Last year’s victory at the Indian Open Super Series badminton tournament got Saina Nehwal the world No 1 ranking as well.
Although Olympic qualification is the buzzword in this edition, and Saina, currently the world No 5, didn’t need to worry about Rio qualification much, she is regaining her best after recovering from an Achilles tendon injury.
The home crowd cheered her on as she took on Chinese Olympic champion, Li Xuerui, in the second women’s semifinal on Saturday.
Saina has rarely got past Li. Her defensive game held up for most part, and that showed her improved fitness. But once again the Chinese displayed great temperament, eventually getting the better of Saina’s tactics to play long points. Saina, 26, led in all three games, and won some nice rallies, but unforced errors cost her as she lost 20-22, 21-17, 19-21 in 72 minutes.
Li will face Ratchanon Intanon in Sunday’s final. The Thai never lost control against Korea’s Bae Yeon-ju, winning 21-8, 21-11.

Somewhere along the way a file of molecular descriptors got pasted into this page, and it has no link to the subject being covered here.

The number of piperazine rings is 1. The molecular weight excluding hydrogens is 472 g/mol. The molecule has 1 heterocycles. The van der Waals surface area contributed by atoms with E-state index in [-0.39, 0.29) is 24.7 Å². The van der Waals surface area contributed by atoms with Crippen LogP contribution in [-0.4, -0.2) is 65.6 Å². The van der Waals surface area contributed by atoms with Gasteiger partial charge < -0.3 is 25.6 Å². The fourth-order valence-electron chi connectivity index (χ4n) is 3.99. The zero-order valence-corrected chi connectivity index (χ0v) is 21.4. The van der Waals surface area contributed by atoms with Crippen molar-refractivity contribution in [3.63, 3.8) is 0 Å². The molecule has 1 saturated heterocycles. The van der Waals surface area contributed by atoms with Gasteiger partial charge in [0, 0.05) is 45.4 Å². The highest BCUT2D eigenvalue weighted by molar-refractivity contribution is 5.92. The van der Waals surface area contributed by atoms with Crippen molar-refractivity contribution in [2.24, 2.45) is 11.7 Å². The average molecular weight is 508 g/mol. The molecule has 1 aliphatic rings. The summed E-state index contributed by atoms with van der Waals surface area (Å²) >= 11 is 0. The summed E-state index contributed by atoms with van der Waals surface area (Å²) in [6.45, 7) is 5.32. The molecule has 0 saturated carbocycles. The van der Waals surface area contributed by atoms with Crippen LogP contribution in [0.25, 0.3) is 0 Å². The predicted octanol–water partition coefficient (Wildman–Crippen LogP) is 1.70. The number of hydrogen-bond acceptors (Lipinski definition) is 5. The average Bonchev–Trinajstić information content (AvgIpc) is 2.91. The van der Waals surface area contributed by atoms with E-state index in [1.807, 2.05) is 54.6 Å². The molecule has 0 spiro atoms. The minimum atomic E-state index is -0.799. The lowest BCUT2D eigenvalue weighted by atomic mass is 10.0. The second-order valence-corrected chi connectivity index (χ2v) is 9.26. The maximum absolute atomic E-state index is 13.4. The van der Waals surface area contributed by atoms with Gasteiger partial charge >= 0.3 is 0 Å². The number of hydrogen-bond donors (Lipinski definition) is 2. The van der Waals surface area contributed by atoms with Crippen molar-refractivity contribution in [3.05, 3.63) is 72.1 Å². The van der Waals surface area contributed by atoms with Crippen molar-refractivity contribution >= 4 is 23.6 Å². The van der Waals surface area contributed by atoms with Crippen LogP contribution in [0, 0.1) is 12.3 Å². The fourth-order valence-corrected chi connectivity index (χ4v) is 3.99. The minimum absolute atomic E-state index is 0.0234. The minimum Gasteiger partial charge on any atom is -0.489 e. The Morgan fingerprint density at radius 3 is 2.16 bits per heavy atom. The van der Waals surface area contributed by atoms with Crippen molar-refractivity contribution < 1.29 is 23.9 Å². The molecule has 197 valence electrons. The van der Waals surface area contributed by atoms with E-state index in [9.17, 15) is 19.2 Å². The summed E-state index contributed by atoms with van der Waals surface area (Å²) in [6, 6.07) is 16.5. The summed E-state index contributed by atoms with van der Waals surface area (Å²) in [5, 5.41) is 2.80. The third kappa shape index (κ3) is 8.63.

Li, 25, extended her head-to-head record against Saina to 11-2, although there wasn’t much gap between the two. Saina took an early lead, mixing smashes and rallies. Li fought back, forcing Saina into mistakes on her backhand. Saina’s stamina was impressive as she fought back in the second game, forcing the decider. A couple of misread shots on the line and unforced errors meant at the very end cost her the match.
“The difference was just some points here and there,” Saina said. “I made silly errors,” she said. “I am very satisfied with my game. I played really well…Against Li, the last time it was straight games (defeat) at the China Super Series. This time it was three games.” Saina will next play in Malaysia and Singapore this month.
Li said: “It is just a few key points that made the difference. It was a tough game, and Saina played very well. I was making a lot of mistakes, but once I was able to overcome them, I was back in the match. Even while trailing, I was not looking at the score. The idea was to cut down on errors and focus on one point at a time.”
Li is not taking her Rio qualification for granted, pointing out that competition in China has really shot up since her London Olympics gold medal.